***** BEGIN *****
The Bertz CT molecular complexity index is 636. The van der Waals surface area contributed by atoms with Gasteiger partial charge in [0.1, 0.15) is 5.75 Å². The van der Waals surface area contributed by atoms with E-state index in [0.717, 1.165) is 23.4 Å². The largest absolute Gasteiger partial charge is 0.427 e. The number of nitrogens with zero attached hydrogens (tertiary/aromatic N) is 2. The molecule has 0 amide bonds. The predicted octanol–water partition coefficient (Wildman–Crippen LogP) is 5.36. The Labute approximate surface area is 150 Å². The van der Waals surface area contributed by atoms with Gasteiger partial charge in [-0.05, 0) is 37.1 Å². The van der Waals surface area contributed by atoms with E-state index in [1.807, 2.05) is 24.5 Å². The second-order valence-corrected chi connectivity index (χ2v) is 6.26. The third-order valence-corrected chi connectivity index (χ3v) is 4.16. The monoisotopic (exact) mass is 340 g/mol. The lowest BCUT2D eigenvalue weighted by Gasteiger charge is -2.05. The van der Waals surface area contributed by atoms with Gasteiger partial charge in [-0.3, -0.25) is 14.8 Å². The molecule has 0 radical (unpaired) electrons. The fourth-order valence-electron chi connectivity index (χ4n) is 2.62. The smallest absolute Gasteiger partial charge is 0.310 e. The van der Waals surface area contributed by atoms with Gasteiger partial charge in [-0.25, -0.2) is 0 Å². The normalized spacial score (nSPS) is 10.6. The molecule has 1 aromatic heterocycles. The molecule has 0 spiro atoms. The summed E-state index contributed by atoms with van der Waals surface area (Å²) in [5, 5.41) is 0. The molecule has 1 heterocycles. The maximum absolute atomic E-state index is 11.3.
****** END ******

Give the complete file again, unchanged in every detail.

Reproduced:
The Bertz CT molecular complexity index is 636. The van der Waals surface area contributed by atoms with Gasteiger partial charge in [0.1, 0.15) is 5.75 Å². The van der Waals surface area contributed by atoms with E-state index in [0.717, 1.165) is 23.4 Å². The largest absolute Gasteiger partial charge is 0.427 e. The number of nitrogens with zero attached hydrogens (tertiary/aromatic N) is 2. The molecule has 0 amide bonds. The predicted octanol–water partition coefficient (Wildman–Crippen LogP) is 5.36. The Labute approximate surface area is 150 Å². The van der Waals surface area contributed by atoms with Gasteiger partial charge in [-0.05, 0) is 37.1 Å². The van der Waals surface area contributed by atoms with E-state index in [1.807, 2.05) is 24.5 Å². The second-order valence-corrected chi connectivity index (χ2v) is 6.26. The third-order valence-corrected chi connectivity index (χ3v) is 4.16. The monoisotopic (exact) mass is 340 g/mol. The lowest BCUT2D eigenvalue weighted by Gasteiger charge is -2.05. The van der Waals surface area contributed by atoms with Gasteiger partial charge in [-0.3, -0.25) is 14.8 Å². The molecule has 0 radical (unpaired) electrons. The fourth-order valence-electron chi connectivity index (χ4n) is 2.62. The smallest absolute Gasteiger partial charge is 0.310 e. The van der Waals surface area contributed by atoms with Gasteiger partial charge in [-0.25, -0.2) is 0 Å². The normalized spacial score (nSPS) is 10.6. The molecule has 1 aromatic heterocycles. The molecule has 0 spiro atoms. The summed E-state index contributed by atoms with van der Waals surface area (Å²) in [5, 5.41) is 0. The molecule has 1 heterocycles. The maximum absolute atomic E-state index is 11.3.